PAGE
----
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Juan de Zurbarán* (1620-1649)
THE PROPERTY OF A PRIVATE COLLECTOR
Juan de Zurbarán* (1620-1649)

Apples in a wicker Basket with Pomegranates on a silver Plate and Flowers in a glass Vase on a stone Ledge

Details
Juan de Zurbarán* (1620-1649)
Apples in a wicker Basket with Pomegranates on a silver Plate and Flowers in a glass Vase on a stone Ledge
oil on canvas
32 x 43in. (81.3 x 109.2cm.)
Provenance
Denys Sutton, Esq., London and by descent to the present owner.

Lot Essay

The personality and importance of Juan de Zurbarán as a still life painter, whose style was quite distinct from that of his father have been undercovered in recent years, largely as a result of the seminal exhibitions curated by Dr. William B. Jordan at the Kimbell Art Museum, Fort Worth, in 1985, and most recently by Dr. Jordan and Peter Cherry at the National Gallery, London, in 1995.

Francisco de Zurbarán's Still Life with Lemons, Oranges and a Cup of Water, signed and dated 1633 (Pasadena, California, The Norton Simon Foundation) is one of that artist's greatest works, and one of the great masterpieces of Spanish 17th Century art. Ironically, Francisco was not then, nor subsequently in his lifetime, particularly known as a still life painter, but the reputation of the Norton Simon painting was such that in the early decades of this century many other still lifes were incorrectly attributed to him, including the Still Life with Chocolate Service in the Museum of Western and Oriental Art, Kiev. It was only in 1938, during a cleaning of the Kiev painting, that Juan de Zurbarán's signature appeared, along with the date 1640, and Francisco's son regained a long-lost reputation as a still life painter of considerable talent. Juan was probably one of the first Sevillian painters to specialize to any real degree in still life painting, but at the age of 29, after a career that spanned only a decade, he died of the bubonic plague on June 8, 1649, in an epidemic that wiped out nearly half the population of Seville in a matter of months.

Only three signed paintings by Juan are known today - all still lifes dated between 1639 and 1643 - but a number of others have been securely attributed to him. These include the Plate of Grapes (signed and dated 1639), in a private collection, Bordeaux; Still Life with Chocolate Service (signed and dated 1640), Museum of Western and Oriental Art, Kiev; and Still Life with Basket of Fruit and Cardoon, (signed and dated 1643) in the Gösta Serlachius Fine Arts Foundation, Mänttä, Finland (see the catalogue of the exhibition, Spanish Still Life from Velázquez to Goya, National Gallery, London, Feb. 22-May 21, 1995, pp. 106-08, nos. 39 and 41 and fig. 80 respectively); and the Still Life of Fruit in a Basket sold at Sotheby's, London, Dec. 6, 1989, lot 38 (£650,000=$1,027,000). The present painting, never before published or exhibited, can be ranked among his finest productions and represents a major addition to his oeuvre. Unlike his father's cerebral still lifes, Juan's paintings are characterized by a dramatic tenebrism and an earthy, sensuous quality which, although innately Spanish in feel, probably also reflect the impact of recent Neapolitan still lifes collected by Spanish aristocrats abroad. He typically used a dark background (see also, for example, the Kiev painting mentioned above) combined with a brightly lit foreground and well defined objects that emerge from the darkness in extraordinarily well-balanced compositions. Passages such as the reflected light on the flange of the silver plate and the reflections and highlights in the glass vase in the present painting are typical of the young artist's unerring observation of accidental detail - something entirely alien to his father's concerns.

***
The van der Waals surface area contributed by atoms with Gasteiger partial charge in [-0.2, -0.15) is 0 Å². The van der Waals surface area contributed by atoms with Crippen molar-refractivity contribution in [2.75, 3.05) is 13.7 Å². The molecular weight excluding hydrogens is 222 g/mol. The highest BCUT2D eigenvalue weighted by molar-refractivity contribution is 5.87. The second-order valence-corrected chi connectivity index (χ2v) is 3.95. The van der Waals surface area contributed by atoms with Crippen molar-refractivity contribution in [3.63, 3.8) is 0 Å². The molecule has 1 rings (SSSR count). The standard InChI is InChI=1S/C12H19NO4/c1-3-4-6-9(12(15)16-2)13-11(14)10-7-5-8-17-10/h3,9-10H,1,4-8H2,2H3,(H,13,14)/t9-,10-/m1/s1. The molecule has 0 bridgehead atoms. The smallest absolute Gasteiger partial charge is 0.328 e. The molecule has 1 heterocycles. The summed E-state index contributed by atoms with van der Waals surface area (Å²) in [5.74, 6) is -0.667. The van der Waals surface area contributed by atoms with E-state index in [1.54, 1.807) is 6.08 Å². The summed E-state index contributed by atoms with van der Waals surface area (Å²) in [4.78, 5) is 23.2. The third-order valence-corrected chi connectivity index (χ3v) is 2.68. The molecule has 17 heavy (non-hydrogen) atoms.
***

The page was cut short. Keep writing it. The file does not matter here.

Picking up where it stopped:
The composition of the present painting has a monumentality and simple grandeur that is customary in the artist's oeuvre and can also be seen in his Basket of Apples and Quinces (unsigned) in the Museo de Arte de Cataluña, Barcelona (see the 1995 London exhibition, op. cit., fig. 82). Both paintings have massive, centrally placed baskets and a strong light combined with dark shadows which impart a very real sense of plasticity to the foreground objects. However, unknown in Juan's oeuvre is a floral bouquet as elaborate and beautiful as that depicted on the right hand ledge of the present painting. But the flowers in the picture, as well as the sensuous modelling of the fruit and foliage, do relate closely to the grand still life of Pears in a China Bowl in the Art Institute of Chicago, which was convincingly shown to be by the same hand as the Barcelona picture when both were exhibited side by side in the 1985 Fort Worth exhibition (see the catalogue of the exhibition, Spanish Still Life in the Golden Age, Kimbell Art Museum, Fort Worth and The Toledo Museum of Art, Toledo, May 11-Nov. 3, 1985, p. 231, no. 44, plate 44 and pp. 238-40, no. 46, plate 46). The robust naturalism of these works no doubt dates from the final years of the artist's brief career between 1643 and 1649.

If Juan de Zurbarán had lived beyond his youth, he might have been known today as one of the great Sevillian masters of the 17th Century. As it is, the few still lifes that make up his small oeuvre rank him among the major still life painters of the Spanish School.

We are grateful to Dr. William B. Jordan for confirming the attribution.
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